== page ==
The same will likely apply to Google because Zuckerberg has opened up the floodgates to politicians and digital marketing insiders who, quite rightly, believe the duopoly have far too much control over digital marketing budgets as well as individuals' personal data.
The House of Lords' Communication Committee is already setting the tone, calling for the duopoly to be investigated. The Competition and Markets Authority (CMA) had previously said there was little evidence of a case to answer, but the Lords has asked the Government to convince the organisation otherwise.
After hearing from a who's who of digital marketing -- including Sir Martin Sorrell and the Culture Secretary, Matt Hancock -- the Lords' committee agreed that Facebook and Google need to be investigated over claims that they are so huge they distort the market, leading to less advertiser choice, reduced income for competing publishers and a poorer user experience for consumers.
Whether the investigation will happen is yet to be seen. But it is most definitely evident that this is yet another call from British politicians for the power of Facebook and Google to be tackled.
I'm convinced this will be the main British, and possibly EU, outcome of the ongoing privacy row that saw Zuckerberg repeatedly apologise for failings to the Senate yesterday. As the Data Protection Act gives way to the GDPR on May 25th, I can't help but think any past failings will be addressed and Facebook will be allowed to carry on collecting our data, albeit without third-party partners involved.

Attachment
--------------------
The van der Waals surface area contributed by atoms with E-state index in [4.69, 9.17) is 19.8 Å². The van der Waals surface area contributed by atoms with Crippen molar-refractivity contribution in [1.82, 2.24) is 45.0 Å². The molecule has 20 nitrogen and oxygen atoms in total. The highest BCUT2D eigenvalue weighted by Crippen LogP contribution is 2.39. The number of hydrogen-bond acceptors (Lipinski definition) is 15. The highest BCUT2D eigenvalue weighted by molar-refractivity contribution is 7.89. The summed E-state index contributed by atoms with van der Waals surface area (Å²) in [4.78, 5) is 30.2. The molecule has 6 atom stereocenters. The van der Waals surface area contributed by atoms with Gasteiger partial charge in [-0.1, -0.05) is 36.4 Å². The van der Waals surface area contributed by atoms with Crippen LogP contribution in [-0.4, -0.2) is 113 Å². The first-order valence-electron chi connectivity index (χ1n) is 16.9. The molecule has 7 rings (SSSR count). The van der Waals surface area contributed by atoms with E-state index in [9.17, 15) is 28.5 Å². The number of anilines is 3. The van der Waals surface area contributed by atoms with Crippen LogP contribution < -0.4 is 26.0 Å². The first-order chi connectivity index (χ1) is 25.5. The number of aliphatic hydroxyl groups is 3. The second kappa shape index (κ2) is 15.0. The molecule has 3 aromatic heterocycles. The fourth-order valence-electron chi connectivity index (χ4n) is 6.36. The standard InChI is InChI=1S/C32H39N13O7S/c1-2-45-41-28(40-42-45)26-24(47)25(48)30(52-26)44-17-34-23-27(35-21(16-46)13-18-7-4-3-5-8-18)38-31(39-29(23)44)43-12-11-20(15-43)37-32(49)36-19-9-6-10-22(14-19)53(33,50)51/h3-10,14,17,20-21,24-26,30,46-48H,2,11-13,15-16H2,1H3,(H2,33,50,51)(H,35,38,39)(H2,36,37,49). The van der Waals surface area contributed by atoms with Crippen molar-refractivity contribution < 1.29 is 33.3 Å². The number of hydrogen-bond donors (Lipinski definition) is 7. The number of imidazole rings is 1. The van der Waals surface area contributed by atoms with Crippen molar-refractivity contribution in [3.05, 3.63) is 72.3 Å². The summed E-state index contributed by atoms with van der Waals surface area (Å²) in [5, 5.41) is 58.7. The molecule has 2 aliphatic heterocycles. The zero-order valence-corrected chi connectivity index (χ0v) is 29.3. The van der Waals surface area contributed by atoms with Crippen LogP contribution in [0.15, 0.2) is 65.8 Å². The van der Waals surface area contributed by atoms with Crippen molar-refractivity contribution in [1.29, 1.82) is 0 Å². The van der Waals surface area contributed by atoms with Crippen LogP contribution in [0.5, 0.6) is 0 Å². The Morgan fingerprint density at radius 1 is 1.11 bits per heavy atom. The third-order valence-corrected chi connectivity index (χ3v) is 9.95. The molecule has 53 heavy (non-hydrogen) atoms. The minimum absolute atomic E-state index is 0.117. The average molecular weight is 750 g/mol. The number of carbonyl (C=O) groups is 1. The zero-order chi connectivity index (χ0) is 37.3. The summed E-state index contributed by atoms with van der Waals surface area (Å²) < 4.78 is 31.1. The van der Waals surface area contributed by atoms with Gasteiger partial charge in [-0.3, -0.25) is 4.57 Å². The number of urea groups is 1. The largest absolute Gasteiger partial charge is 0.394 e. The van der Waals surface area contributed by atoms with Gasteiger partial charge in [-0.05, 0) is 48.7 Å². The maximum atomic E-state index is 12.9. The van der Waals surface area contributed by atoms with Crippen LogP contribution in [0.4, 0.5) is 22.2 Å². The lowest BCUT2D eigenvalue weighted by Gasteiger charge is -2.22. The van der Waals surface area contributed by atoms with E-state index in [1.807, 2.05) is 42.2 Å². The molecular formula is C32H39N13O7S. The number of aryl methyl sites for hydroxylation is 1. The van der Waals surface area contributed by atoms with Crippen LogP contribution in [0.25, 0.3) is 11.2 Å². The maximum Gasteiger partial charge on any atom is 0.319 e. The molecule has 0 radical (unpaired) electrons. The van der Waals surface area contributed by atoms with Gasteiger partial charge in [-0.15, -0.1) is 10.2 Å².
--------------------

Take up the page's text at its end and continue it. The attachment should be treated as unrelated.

Let's not forget that the maximum fine the ICO can impose, pre-GDPR, is half a million pounds. I'm not so sure it will levy a fine, but if it did, would Zuckerberg even notice?
No, the real impact is that this lends more weight to those calling for Facebook to step up as a publisher. Sadiq Khan, the Mayor of London, is one of many influential figures saying Facebook can't get away with not accepting that it's a publisher with an obligation to censure extremism and, in the light of a spate of stabbings in the capital, censor content that fuels gang feuds.
But it doesn't stop at Facebook, Google is in this too as the owner of YouTube, but also as the other half of the duopoly that already account for more than half the UK digital marketing industry and are on course, by various accounts, to take that proportion to two-thirds over the next couple of years.
The Prime Minister is a constant critic, and so too is the Culture Secretary. President Macron in France has said these huge platforms need to be regulated harder and dismantled.
This is before we even get started on the furore that surrounds every publication of how much Facebook and Google pay in UK tax. Or rather, how little. Hence, we now have a proposal to levy a special sales tax of 3% on the advertising they sell to divert revenue at source rather than allow it to be cleverly accounted for overseas in other tax jurisdictions.
So, I see privacy as a clarion call that will galvanise contempt of Facebook. But the main impact on the social platform, and also on Google, will be tighter regulation, higher taxation and possible the imposed responsibility of being a publisher and maybe even an attempt to force them to break up into smaller businesses.
Privacy, for me, is the Trojan horse that lets regulators in. In six weeks time, the company will be GDPR compliant, and so the impact will be beyond the privacy debacle that signalled it was OK to
call open season on the tech giants.